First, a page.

• formal negotiations: held between two or more of the antagonists to address at least one issue related to the conflict, including the regulation of violence (cease-fire)
  • implementation negotiations: focus on disagreements over how to interpret, implement, and monitor provisions of a signed peace agreement or disputes over new issues that arise

 

Definition of Terms

Unless otherwise noted, the below definitions are adapted from the PA-X Codebook, Version 4.

Conflict

Conflict is armed violence that causes at least twenty-five deaths in one year. 

Conflict Protagonists

Conflict protagonists are state and nonstate actors—or their associated political representatives—that are involved in conflict.

Mediator

A mediator is a third party that assists two or more opposing protagonists to prevent, manage, or resolve a conflict by helping them develop mutually acceptable agreements. This definition is adapted from the UN Guidance for Effective Mediation.

Negotiating Parties

Negotiating parties are those engaged in Track I negotiations, including conflict protagonists.

Negotiator

A negotiator is a person participating directly as part of a negotiating party or delegation in Track I negotiations between conflict protagonists. 

Peace Agreement

A peace agreement is a formal, publicly available document that has been produced and mutually agreed to by some or all of the conflict protagonists and addresses the conflict with a view to ending it.

Peace Process

A peace (or transition) process is a formal attempt to bring the conflict protagonists to a mutual agreement to resolve the conflict.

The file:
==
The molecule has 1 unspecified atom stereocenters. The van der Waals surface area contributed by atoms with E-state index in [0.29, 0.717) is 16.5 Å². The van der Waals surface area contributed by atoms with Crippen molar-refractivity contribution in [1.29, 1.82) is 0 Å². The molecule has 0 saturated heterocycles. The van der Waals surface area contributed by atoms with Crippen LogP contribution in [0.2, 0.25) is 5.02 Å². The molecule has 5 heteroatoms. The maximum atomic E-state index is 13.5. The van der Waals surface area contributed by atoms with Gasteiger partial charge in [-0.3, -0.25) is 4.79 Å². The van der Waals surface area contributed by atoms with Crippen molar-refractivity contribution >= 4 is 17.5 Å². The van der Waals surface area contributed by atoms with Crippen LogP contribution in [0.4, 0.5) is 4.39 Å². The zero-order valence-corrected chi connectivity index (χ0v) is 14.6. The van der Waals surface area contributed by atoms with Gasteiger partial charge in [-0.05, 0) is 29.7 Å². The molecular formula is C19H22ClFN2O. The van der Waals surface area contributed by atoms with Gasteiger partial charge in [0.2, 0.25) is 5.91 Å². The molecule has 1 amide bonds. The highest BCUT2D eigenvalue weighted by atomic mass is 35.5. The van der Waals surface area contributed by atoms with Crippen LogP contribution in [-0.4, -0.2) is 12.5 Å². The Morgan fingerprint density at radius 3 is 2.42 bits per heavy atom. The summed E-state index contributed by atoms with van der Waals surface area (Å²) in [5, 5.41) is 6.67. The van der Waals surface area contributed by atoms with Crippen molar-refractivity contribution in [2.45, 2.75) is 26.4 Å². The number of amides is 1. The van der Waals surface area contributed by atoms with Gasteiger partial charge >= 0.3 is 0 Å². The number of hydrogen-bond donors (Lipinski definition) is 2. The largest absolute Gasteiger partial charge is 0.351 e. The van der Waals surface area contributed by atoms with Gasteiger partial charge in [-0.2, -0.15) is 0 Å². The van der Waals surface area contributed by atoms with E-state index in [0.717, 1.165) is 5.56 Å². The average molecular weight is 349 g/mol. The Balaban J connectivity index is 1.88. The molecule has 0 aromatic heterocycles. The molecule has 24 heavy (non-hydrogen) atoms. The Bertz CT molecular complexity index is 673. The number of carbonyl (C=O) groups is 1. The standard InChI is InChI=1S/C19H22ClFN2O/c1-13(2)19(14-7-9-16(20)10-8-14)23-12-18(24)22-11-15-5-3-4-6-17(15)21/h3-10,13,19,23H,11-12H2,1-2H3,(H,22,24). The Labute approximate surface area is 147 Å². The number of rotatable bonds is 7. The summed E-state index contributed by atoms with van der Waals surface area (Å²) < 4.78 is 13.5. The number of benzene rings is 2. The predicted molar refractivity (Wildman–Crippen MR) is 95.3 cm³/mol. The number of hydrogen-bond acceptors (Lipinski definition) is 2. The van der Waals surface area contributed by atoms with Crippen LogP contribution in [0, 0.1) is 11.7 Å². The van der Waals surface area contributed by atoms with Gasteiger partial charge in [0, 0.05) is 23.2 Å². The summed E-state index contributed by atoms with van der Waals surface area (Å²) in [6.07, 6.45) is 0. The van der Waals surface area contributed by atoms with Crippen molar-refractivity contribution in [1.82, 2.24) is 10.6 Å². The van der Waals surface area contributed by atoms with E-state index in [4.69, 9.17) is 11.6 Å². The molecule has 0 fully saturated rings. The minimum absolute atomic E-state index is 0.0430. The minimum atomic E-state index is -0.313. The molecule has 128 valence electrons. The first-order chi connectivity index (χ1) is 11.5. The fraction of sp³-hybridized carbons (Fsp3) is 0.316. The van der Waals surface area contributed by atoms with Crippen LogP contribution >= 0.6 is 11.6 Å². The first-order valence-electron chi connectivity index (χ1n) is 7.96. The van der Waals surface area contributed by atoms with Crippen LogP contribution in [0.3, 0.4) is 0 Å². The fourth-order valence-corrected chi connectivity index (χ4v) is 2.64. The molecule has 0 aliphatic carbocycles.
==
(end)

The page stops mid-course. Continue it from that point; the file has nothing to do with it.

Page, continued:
Signatory

A signatory is an individual party that directly signs the peace agreement. This could include the parties to the conflict, their regional allies, observers, guarantors, and witnesses.

Third Party

A third party helps the opposing protagonists address the dispute or manage the level of violence. This definition is adapted from Uppsala University’s Department of Peace and Conflict Research.

 

Indicators, Data, and Assumptions

WFP scholars calculated an unweighted average of women’s representation as mediators, signatories, and negotiators in the sample of major peace processes between 1992 and 2019 included in the interactive. The data collection for these indicators was based on the following assumptions and methodology. See below for individual data sources for specific peace processes and Explore the Data for the complete dataset. WFP scholars will recalculate this number in January of each year.

Mediator Data

For peace processes between 1992 and 2012, the data is for chief mediators or special envoys responsible for leading negotiations, rather than staff members of broader mediation teams (such as advisors or experts). For peace processes between 2013 and 2019, the majority of data is for chief mediators or special envoys; in cases in which the data is for broader mediation teams, WFP scholars have indicated this in the “Data Sources” section below. The data point “Not Applicable” in the interactive dataset indicates that there were no formal mediators. The data point “No Data” indicates that no mediator data is available.

Signatory Data

WFP scholars counted only the names of the people who signed a document in order to calculate the percentage of female signatories. WFP scholars excluded as data points signatories identified only as a generic group and not as the individual signing on behalf of the group (e.g., “Representative of the African Union”). The data point “Not Applicable” in the interactive dataset indicates that there were no signatories; this could be because the agreement was not formally signed or the peace negotiations did not conclude in an agreement. The data point “No Data” indicates that no signatory data is available.